The Coastline and Smuggling

At Weybourne the coast has an unusually steep shingle beach which was regarded as a vulnerable spot during the threat of the Spanish Armada in 1588. The village was also a well-used location for smuggling items such as over-proof gin and pressed bales of tobacco. The coast between Sheringham and Weybourne was popular for landing goods because ships could anchor closer to the shore than anywhere else in the area. There was also a convenient gap in the cliffs through which goods could be easily transported. Local folklore says that the miller at the local windmill would stop the mill's sails in the form of a cross to warn the smugglers that the customs or coastguards were on to them; however if the coast was clear he would set the sails going once more. On Weybourne beach there was so little cover for the waiting land party that the men were reputed to bury themselves neck-deep in the shingle until the smuggling vessel appeared on the horizon. This story perhaps stretches the credulity to the limits, but the fact that it is also told of Suffolk locations adds at least a little weight. In the 1800s, William J. Bolding, the owner of Weybourne water millmarker and much of the inland areas at Weybourne, reputedly turned a blind eye to goods landed on the beaches bordering his property, and was rewarded with contraband left discreetly on his doorstep. In February 1837, a Lieutenant George Howes, and his men from Weybourne, intercepted a large gang of armed smugglers at nearby Kellingmarker. Many shots were exchanged and the coastguard men recovered five horses with carts which carried 540 gallons of Brandy and around 4,000 pounds of manufactured tobacco.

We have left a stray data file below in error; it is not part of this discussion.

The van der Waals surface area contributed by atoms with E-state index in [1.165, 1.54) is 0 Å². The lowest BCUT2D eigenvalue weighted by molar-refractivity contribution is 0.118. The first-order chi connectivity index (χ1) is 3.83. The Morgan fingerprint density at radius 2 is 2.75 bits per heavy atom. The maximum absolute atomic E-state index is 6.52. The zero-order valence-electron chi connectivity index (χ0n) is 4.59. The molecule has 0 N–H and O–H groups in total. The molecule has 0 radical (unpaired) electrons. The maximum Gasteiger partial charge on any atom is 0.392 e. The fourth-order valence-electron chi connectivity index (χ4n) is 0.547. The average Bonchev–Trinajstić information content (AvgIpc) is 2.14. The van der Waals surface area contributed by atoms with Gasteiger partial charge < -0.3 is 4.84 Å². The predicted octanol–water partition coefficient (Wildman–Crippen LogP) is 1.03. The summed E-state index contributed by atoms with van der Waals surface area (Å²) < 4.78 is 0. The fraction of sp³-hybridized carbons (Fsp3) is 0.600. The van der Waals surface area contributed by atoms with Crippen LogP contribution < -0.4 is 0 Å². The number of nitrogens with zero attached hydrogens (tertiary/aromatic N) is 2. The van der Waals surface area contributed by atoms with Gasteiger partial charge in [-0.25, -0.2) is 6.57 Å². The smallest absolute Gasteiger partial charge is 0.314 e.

Volunteers manned the Rocket House and saved many lives from the ships wrecked along the Weybourne coast. The crew of the coal ship Emily however were not so lucky when it was lost. They all lost their lives except for the master who survived. In 1823 a brig from Naplesmarker, Italymarker, carrying a cargo of olive oil broke up, but six of her crew were saved. When the Norwegian barque, called Ida was wrecked, carrying pit-props to Cardiff, all the crew was rescued using a rocket line. The crew and some villagers salvaged some of the pit-props and it is said that many of these timbers survive in the barns and cottages around Weybourne to this day. In January 1915 the bodies of six sailors from the S.S. George Royal were washed up on Weybourne beach. There is a tombstone in the churchyard sacred to their memory. The Rocket House mentioned earlier still stands but is now a private residence.

Notable people



See also



References

  1. http://www.northnorfolk.org/coastal/documents/coastal_planning_leaflet.pdf
  2. Foot, William (2006). Beaches, fields, streets, and hills ... the anti-invasion landscapes of England, 1940. Council for British Archaeology. ISBN 1-902771-53-2, p139.
  3. Norfolk Mills - Weybourne watermill
  4. Smuggling in Norfolk & Lincolnshire